Worry not, I shall write a great deal more about Rachel Alexandra as the week goes on and we get closer to Woodward Stakes Day. Me, and every other racing writer in North America. The time I spent in the Queen's royal presence last Monday morning gave me ample material to write a book, or a screenplay. I wish Jess Jackson would love my writing, and ask me to document his big horse's life for the silver screen. Rachel is not only a feast for the eyes and food for the soul--she's worth her weight in printer's ink.
I'll whet your appetite for the whole story from last week by telling you tell you that, in the midst of the storm that surrounds her--the mighty, invincible, unequaled Rachel Alexandra is a model of serenity. On Monday morning I dubbed her, Her Serene Highness, for I believe that this is her archetypal name, the moniker that was written in the stars before she was born.
With video cameras whirring and still cameras set on "continuous" snapping away; journalists and reporters standing cheek-to-jowl around Steve Asmussen and mindless chatter as scores of voyeurs watched her take a bath--how invasive!--she worked, hotwalked and bathed without any indication that she even knew she was surrounded by interlopers. Her space was seriously invaded by those of us who love her; those who were assigned to cover the story and those who saw the golden dollar signs hanging like a nimbus 'round her perfect, beautiful, gorgeously-marked face.
I have lived a long time, and been a racing fan for...ever--and I'm not sure I've seen such giddy, girlish attention paid to a horse, perhaps ever. I fully expect to see headlines announcing, "Rachel Breathes!"--stories documenting her every inhale and the psycho-sociological/historic implications thereof.
The psychic smothering by so many people--even when it's done in the name of love--could make a being, equine or human, a tad nervous. To say the least. Completely and utterly psycho would be more likely.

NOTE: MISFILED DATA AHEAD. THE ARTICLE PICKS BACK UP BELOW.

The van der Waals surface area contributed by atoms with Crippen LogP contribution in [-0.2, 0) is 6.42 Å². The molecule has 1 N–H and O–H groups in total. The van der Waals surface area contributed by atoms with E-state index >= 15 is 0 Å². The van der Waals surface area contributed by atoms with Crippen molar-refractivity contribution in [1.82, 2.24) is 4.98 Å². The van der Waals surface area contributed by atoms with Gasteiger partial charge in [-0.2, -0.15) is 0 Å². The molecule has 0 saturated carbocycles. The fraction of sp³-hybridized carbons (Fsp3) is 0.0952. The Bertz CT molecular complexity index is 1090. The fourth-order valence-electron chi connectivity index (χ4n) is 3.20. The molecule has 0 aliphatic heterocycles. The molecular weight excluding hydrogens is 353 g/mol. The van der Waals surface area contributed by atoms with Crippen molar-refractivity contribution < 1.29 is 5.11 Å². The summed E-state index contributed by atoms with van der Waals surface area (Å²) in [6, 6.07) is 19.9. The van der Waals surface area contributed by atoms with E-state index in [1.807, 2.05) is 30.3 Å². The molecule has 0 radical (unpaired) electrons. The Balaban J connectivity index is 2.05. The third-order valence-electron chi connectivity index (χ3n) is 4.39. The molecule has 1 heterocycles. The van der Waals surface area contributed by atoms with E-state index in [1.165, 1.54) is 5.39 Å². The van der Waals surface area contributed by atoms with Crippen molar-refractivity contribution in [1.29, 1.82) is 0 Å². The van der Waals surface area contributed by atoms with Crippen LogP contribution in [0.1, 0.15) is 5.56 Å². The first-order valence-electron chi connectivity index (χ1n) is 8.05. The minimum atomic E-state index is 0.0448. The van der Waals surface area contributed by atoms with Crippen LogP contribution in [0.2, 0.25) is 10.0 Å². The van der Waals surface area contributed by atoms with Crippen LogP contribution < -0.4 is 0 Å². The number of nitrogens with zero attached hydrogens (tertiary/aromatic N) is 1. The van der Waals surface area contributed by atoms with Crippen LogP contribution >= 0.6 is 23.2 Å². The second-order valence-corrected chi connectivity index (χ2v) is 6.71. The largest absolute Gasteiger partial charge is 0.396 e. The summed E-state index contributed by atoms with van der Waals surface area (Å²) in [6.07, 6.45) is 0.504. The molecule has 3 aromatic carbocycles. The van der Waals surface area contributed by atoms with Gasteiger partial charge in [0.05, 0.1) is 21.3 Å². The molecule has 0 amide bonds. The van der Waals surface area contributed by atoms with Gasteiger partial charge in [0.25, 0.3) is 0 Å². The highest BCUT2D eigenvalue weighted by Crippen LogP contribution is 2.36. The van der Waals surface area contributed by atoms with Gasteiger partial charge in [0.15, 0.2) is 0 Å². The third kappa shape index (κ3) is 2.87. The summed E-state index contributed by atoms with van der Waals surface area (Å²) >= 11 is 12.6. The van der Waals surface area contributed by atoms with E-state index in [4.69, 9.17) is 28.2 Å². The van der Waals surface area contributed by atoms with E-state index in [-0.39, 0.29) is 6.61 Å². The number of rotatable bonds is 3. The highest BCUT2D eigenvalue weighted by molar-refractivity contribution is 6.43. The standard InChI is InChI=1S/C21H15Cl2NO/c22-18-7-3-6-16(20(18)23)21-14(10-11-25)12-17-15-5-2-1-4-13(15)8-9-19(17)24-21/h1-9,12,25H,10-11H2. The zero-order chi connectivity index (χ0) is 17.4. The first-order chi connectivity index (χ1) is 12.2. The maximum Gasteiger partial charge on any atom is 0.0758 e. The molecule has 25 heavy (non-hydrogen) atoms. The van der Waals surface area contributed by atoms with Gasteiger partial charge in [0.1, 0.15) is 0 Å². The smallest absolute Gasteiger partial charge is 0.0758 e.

But not Rachel Alexandra. I was reminded of His Highness Sheikh Mohammed bin Rashid Al Maktoum. The truly powerful don't need to flaunt what they have, or can do. At the Fasig-Tipton Yearling Sales on August 10th and 11th, His Highness was very casually dressed and bespectacled, moving through the crowd with grace and quietude of heart. Unlike the flashy nouveau riche whose insecurities require that they don their most ostentatious designer togs and every diamond in the box--one of the wealthiest men in the world felt no such requirement. He knows who he is; what he has and how much power he possesses--and that no amount of designer flash was required to convince himself or others that he's OK.
The possession of genuine, personal power is very good for the soul. Whether the power is yours because you rule a country or just because you're confident in your own abilities and wholeness--power is very appealing to those who observe you in your peacefulness. Real power is attractive precisely because it indicates the acceptance of one's self.
Sheikh Mohammed didn't need to wear an Armani suit--and Rachel Alexandra felt no need to rear up on her hind legs, let out a blood-curdling scream and prove that she's an Alpha. She knows that she's THE Alpha--so no display of her physical strength or primal scream was required. Over and over in my mind, I thought about the fact that she hotwalked and stood for her bath, surrounded by so many human invaders--and the words of a poem came to mind:
"She walks in beauty like the night
Of cloudless climes and starry skies,
And all that's best of dark and bright
Meet in her aspect and her eyes..."
- Lord Byron (George Gordon)
Unruffled, unflustered, even as the center of attention every waking second of her life--Rachel Alexandra, Superhorse--truly walks in beauty like the night. She carries her power within, and--having no need to act out, be a spoiled brat, lock herself in her stall or threaten those who would crush her with their adoration--moved silently around that ring and stood regally and calmly in a situation that would unnerve one who had not her peace of heart. The peace that comes only from within, from embracing one's own power--and only as a byproduct of absolute confidence and the ability to take it all in, filter it--and yet not be affected by any of it.